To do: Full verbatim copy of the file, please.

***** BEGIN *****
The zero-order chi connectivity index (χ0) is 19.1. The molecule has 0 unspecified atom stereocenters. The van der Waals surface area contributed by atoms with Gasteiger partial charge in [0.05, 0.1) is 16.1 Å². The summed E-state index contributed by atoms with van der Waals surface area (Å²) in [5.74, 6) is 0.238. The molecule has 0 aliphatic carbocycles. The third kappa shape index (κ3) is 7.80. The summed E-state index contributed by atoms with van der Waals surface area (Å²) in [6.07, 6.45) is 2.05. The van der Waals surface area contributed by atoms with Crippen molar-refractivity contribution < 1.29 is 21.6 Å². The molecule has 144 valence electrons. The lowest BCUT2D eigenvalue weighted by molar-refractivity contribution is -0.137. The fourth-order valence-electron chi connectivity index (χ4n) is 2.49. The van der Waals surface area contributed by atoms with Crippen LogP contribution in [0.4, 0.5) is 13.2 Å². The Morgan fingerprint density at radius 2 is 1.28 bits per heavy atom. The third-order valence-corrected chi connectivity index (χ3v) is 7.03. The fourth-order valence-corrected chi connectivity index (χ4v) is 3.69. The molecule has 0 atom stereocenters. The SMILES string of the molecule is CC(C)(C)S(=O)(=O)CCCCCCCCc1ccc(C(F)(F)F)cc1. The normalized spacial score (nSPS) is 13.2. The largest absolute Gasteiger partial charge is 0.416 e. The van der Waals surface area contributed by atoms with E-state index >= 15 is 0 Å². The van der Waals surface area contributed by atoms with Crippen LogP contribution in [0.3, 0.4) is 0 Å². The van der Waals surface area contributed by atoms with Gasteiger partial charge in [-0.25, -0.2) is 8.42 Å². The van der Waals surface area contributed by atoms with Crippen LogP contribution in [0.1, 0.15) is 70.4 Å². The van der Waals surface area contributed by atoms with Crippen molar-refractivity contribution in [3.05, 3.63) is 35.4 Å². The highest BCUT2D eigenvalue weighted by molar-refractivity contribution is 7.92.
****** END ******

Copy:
The zero-order chi connectivity index (χ0) is 19.1. The molecule has 0 unspecified atom stereocenters. The van der Waals surface area contributed by atoms with Gasteiger partial charge in [0.05, 0.1) is 16.1 Å². The summed E-state index contributed by atoms with van der Waals surface area (Å²) in [5.74, 6) is 0.238. The molecule has 0 aliphatic carbocycles. The third kappa shape index (κ3) is 7.80. The summed E-state index contributed by atoms with van der Waals surface area (Å²) in [6.07, 6.45) is 2.05. The van der Waals surface area contributed by atoms with Crippen molar-refractivity contribution < 1.29 is 21.6 Å². The molecule has 144 valence electrons. The lowest BCUT2D eigenvalue weighted by molar-refractivity contribution is -0.137. The fourth-order valence-electron chi connectivity index (χ4n) is 2.49. The van der Waals surface area contributed by atoms with Crippen LogP contribution in [0.4, 0.5) is 13.2 Å². The Morgan fingerprint density at radius 2 is 1.28 bits per heavy atom. The third-order valence-corrected chi connectivity index (χ3v) is 7.03. The fourth-order valence-corrected chi connectivity index (χ4v) is 3.69. The molecule has 0 atom stereocenters. The SMILES string of the molecule is CC(C)(C)S(=O)(=O)CCCCCCCCc1ccc(C(F)(F)F)cc1. The normalized spacial score (nSPS) is 13.2. The largest absolute Gasteiger partial charge is 0.416 e. The van der Waals surface area contributed by atoms with E-state index >= 15 is 0 Å². The van der Waals surface area contributed by atoms with Crippen LogP contribution in [0.3, 0.4) is 0 Å². The van der Waals surface area contributed by atoms with Gasteiger partial charge in [-0.25, -0.2) is 8.42 Å². The van der Waals surface area contributed by atoms with Crippen LogP contribution in [0.1, 0.15) is 70.4 Å². The van der Waals surface area contributed by atoms with Crippen molar-refractivity contribution in [3.05, 3.63) is 35.4 Å². The highest BCUT2D eigenvalue weighted by molar-refractivity contribution is 7.92.